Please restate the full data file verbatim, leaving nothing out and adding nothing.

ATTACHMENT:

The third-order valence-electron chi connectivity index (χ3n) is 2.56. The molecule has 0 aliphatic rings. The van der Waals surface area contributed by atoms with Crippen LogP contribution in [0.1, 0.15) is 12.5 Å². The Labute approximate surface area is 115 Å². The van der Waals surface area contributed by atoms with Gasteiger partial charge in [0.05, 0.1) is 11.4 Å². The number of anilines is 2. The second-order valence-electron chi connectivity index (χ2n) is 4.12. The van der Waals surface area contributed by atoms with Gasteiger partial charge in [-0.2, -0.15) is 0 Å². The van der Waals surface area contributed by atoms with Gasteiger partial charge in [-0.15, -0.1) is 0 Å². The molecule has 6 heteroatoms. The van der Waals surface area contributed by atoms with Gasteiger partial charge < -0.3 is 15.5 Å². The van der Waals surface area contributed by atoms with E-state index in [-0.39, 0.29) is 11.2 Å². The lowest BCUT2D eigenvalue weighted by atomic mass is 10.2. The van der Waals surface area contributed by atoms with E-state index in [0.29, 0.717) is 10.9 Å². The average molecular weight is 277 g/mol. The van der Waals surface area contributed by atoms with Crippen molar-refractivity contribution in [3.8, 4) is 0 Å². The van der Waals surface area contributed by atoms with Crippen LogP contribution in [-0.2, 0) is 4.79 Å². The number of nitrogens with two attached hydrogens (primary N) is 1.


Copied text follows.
The third-order valence-electron chi connectivity index (χ3n) is 2.56. The molecule has 0 aliphatic rings. The van der Waals surface area contributed by atoms with Crippen LogP contribution in [0.1, 0.15) is 12.5 Å². The Labute approximate surface area is 115 Å². The van der Waals surface area contributed by atoms with Gasteiger partial charge in [0.05, 0.1) is 11.4 Å². The number of anilines is 2. The second-order valence-electron chi connectivity index (χ2n) is 4.12. The van der Waals surface area contributed by atoms with Gasteiger partial charge in [-0.2, -0.15) is 0 Å². The van der Waals surface area contributed by atoms with Gasteiger partial charge in [-0.15, -0.1) is 0 Å². The molecule has 6 heteroatoms. The van der Waals surface area contributed by atoms with Gasteiger partial charge < -0.3 is 15.5 Å². The van der Waals surface area contributed by atoms with E-state index in [-0.39, 0.29) is 11.2 Å². The lowest BCUT2D eigenvalue weighted by atomic mass is 10.2. The van der Waals surface area contributed by atoms with E-state index in [0.29, 0.717) is 10.9 Å². The average molecular weight is 277 g/mol. The van der Waals surface area contributed by atoms with Crippen molar-refractivity contribution in [3.8, 4) is 0 Å². The van der Waals surface area contributed by atoms with Crippen LogP contribution in [-0.2, 0) is 4.79 Å². The number of nitrogens with two attached hydrogens (primary N) is 1.